As we enter the final days of this election season, most of us are pretty tired of all the negative advertising. We’ve heard liberal voices calling for a “return to civility” in Wisconsin. I would like to give voters my perspective on the state of civil discourse in our state.
My current campaign for re-election to the Wisconsin State Assembly is my seventh race for public office. I was elected to the city council three times, mayor twice and state representative once, plus the current race. In all those campaigns and in my public service in office, I have tried to follow some pretty simple guidelines: Treat people with respect; Let people know what you stand for; Emphasize the positive. During those seven campaigns I have never run a negative ad. Never mentioned my opponent in an ad. Instead I have talked about my ideas, agenda and record. This is not easy but my campaign contributors deserve to have their money spent on advertising of which they can be proud.
But what about civility in Wisconsin? In 2011 Wisconsin made the national news when our legislature debated and passed reform measures to balance our budget without raising taxes. In the face of intense pressure from the most powerful special interest groups, we debated for days and weeks. The angry behavior of protesters in Madison was really beyond the pale. Republican legislators received death threats, were shoved and pushed, showered with spittle, and soaked with thrown beverages. And that was just the behavior of our fellow legislators from across the aisle on the actual floor of the Assembly chambers. Outside Republicans were screamed at, threatened, surrounded, harassed and assaulted. I received death threats. My home was vandalized. Hecklers shouted and jeered at my every public appearance. This behavior involved a relatively small part of the public, but it also came from one side of the political spectrum. Even while I was out knocking on doors this summer, my car window was smashed. Despite it all I have remained positive. We have a great state with great people.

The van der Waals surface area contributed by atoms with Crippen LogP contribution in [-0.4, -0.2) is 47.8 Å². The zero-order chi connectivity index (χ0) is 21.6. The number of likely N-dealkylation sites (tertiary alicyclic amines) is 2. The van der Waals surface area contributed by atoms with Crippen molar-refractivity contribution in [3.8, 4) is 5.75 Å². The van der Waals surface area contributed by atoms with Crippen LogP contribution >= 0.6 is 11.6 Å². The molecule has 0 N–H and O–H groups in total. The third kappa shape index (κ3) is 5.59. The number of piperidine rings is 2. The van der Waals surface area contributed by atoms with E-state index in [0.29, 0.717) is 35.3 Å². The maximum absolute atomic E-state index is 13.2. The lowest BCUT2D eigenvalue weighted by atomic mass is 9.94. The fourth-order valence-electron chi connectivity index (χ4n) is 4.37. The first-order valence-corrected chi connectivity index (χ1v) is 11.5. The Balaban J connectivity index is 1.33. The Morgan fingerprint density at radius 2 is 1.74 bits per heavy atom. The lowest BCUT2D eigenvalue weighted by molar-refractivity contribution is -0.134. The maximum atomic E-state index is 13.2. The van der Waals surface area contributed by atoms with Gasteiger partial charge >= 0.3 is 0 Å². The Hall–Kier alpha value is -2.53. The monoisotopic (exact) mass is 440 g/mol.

In this campaign we have sent several direct mail pieces about my record and ideas, all positive. In contrast, my opponent has run a relentlessly negative campaign. Today I received this email from a woman in Hudson:
Today in the mail I received 2 political mailings–one from Dean and one from (your opponent). The difference was obvious. Dean’s card told about his history of success–over 90% of the legislation Dean voted for was supported by members of both parties, how he has worked to protect women, children, balance the budget, helping employers create jobs.